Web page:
Admittedly, to some readers obtaining an apartment by careful application of blow jobs and Myers rum may seem like "fantasy." Or it may simply, as Marr says, be New York, for, among many other things, The Mad Man is a valentine to the city. Magic consists of remembering your materials; over and over, Marr is rescued (and endangered) by the special power of that magic in New York, where values are not so much proscriptive as descriptive. In Delany's novel of 1980s gay life, I don't find the dance clubs, faux-Western bars, and West Village brunches with which I was familiar, but such divergences of shared experience are precisely typical of New York, a hive made of interlaced hives, hidden to each other despite their blissful blatancy. In New York, focus -- the active component of observation -- is everything, as brought out in the book's frequent (and frequently undercut) division of the world into alert "cocksuckers" and oblivious "baseball players."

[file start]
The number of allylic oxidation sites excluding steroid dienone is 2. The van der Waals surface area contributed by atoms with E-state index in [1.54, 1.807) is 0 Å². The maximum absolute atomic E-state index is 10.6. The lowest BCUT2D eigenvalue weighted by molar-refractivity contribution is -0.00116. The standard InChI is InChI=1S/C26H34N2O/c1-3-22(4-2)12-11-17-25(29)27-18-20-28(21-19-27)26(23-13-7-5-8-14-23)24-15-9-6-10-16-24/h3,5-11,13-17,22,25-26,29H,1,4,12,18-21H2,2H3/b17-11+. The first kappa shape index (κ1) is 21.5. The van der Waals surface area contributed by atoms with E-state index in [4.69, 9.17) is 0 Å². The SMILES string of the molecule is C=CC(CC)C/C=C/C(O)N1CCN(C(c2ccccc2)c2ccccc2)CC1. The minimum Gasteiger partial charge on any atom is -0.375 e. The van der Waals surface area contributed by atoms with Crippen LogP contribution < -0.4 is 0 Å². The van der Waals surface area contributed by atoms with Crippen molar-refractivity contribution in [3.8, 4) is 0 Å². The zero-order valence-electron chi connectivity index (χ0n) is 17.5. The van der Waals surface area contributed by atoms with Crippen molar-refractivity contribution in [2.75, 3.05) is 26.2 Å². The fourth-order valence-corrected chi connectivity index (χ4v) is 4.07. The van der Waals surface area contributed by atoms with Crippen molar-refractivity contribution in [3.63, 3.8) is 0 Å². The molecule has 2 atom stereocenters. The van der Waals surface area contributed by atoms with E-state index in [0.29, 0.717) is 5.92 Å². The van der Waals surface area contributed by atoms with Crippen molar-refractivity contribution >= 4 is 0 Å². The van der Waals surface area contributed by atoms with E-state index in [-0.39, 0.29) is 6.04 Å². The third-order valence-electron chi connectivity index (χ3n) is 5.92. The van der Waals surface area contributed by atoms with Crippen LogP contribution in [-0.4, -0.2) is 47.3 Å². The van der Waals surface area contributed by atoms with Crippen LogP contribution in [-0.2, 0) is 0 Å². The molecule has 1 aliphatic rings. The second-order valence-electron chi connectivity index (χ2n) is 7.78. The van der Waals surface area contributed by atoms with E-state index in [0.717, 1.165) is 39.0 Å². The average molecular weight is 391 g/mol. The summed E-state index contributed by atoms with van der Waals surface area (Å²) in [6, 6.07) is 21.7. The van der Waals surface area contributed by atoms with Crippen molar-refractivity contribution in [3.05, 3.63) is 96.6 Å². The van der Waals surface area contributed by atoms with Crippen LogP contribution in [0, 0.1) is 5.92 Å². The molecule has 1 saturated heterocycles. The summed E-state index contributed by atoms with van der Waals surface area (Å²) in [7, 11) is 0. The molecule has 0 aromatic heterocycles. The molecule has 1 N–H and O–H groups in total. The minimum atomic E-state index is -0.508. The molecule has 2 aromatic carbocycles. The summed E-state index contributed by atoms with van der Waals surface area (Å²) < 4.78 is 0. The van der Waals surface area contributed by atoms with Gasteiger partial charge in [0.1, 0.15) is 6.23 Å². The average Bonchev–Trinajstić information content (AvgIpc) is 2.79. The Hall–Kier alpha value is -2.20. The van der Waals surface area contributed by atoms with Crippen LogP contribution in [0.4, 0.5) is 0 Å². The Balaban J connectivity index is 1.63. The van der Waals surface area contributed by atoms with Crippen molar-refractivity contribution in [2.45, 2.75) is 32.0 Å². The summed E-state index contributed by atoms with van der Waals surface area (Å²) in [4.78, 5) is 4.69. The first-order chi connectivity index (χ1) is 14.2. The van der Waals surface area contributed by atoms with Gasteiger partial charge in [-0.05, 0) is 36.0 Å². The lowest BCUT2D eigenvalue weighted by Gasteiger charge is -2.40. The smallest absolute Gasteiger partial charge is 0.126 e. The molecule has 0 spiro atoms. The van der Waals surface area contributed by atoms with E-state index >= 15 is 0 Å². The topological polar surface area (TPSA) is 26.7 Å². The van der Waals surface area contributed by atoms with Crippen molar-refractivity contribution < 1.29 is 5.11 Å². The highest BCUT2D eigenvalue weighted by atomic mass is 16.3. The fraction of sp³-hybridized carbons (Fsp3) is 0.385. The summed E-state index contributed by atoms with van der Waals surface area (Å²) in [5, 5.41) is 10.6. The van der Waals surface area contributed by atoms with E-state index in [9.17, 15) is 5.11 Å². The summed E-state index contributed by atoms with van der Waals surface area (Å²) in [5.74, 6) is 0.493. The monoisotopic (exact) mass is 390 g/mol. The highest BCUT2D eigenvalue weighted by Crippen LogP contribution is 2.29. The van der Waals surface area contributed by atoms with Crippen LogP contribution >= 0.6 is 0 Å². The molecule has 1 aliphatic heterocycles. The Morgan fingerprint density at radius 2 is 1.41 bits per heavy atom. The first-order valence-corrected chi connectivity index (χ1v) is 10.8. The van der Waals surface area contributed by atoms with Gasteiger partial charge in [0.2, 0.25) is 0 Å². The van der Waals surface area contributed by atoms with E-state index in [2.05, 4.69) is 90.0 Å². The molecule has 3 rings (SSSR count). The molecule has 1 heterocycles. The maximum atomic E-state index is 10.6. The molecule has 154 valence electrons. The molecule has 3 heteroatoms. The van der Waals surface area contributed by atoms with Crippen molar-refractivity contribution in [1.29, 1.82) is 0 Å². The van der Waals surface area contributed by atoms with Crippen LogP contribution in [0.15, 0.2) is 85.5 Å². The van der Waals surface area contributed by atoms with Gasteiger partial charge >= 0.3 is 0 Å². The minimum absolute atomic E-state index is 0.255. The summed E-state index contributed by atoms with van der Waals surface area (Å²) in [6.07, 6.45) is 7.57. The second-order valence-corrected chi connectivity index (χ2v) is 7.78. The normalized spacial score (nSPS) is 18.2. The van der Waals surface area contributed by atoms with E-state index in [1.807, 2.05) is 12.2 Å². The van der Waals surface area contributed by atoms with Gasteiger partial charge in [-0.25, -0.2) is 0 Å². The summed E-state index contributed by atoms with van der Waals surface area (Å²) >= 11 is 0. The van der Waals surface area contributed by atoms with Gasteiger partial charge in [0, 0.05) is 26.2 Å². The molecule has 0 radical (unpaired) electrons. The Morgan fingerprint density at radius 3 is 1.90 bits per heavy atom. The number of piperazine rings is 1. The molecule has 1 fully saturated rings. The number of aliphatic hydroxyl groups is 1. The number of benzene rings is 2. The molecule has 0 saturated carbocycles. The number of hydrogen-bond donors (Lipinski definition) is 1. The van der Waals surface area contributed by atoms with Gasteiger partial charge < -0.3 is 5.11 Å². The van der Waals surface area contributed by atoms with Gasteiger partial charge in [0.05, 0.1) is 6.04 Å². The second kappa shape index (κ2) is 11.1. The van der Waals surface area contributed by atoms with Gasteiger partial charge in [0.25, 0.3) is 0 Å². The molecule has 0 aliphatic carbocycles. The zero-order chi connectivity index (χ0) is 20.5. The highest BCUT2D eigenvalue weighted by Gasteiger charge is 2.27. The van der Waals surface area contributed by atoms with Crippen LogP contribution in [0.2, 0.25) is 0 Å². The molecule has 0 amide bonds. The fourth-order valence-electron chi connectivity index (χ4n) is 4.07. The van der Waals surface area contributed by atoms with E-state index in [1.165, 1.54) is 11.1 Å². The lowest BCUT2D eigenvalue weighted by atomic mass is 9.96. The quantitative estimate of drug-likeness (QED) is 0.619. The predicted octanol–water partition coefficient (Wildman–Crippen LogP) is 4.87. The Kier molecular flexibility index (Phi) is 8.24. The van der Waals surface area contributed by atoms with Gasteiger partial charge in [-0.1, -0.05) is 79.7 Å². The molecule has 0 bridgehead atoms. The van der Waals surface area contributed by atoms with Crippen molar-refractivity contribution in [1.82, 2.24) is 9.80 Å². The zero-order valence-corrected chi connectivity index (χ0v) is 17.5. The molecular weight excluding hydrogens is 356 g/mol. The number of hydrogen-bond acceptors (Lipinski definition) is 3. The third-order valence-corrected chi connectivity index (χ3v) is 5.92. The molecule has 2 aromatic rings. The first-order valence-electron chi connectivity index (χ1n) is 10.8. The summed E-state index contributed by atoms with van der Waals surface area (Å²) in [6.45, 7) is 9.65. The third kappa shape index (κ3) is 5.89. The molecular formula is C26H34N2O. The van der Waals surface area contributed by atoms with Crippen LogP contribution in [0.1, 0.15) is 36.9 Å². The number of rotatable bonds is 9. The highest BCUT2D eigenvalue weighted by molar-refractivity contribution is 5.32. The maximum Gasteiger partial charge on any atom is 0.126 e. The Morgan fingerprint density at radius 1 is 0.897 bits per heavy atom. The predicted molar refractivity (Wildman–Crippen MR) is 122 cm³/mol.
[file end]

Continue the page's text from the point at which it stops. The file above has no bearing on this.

In the philosophy of language, the study of this sort of contextual truth, of meanings which are dependent on the context of speaker and listener, is called pragmatics (in contrast to semiotics and syntactics). In the 1960s, pragmatics was more-or-less initiated as a branch of mathematical linguistics by the nearest "real life" model for The Mad Man's Tim Hasler: Richard Montague, a young (if not as young as Hasler) gay philosopher, murdered in 1971 by persons unknown. Under the banner of pragmatics, Montague and his students treated such themes as ethical obligation, scientific explanation, and the practical consequences of belief, all in stringently logical terms.

Montague is not Hasler. But there are intriguing connections between Montague and Hasler, and between Montague's work and The Mad Man, as witness this 1986 treatment of "Montague grammar":

We may safely state that sentences with "generic" terms Man, or a man, and Woman, or a woman, when they occur as subject terms in syntactically unambiguous purely juxtapositional sentences, [...] cannot, given the said syntactical conditions, be given a clear meaning-in-critical-use, i.e. they have no logic.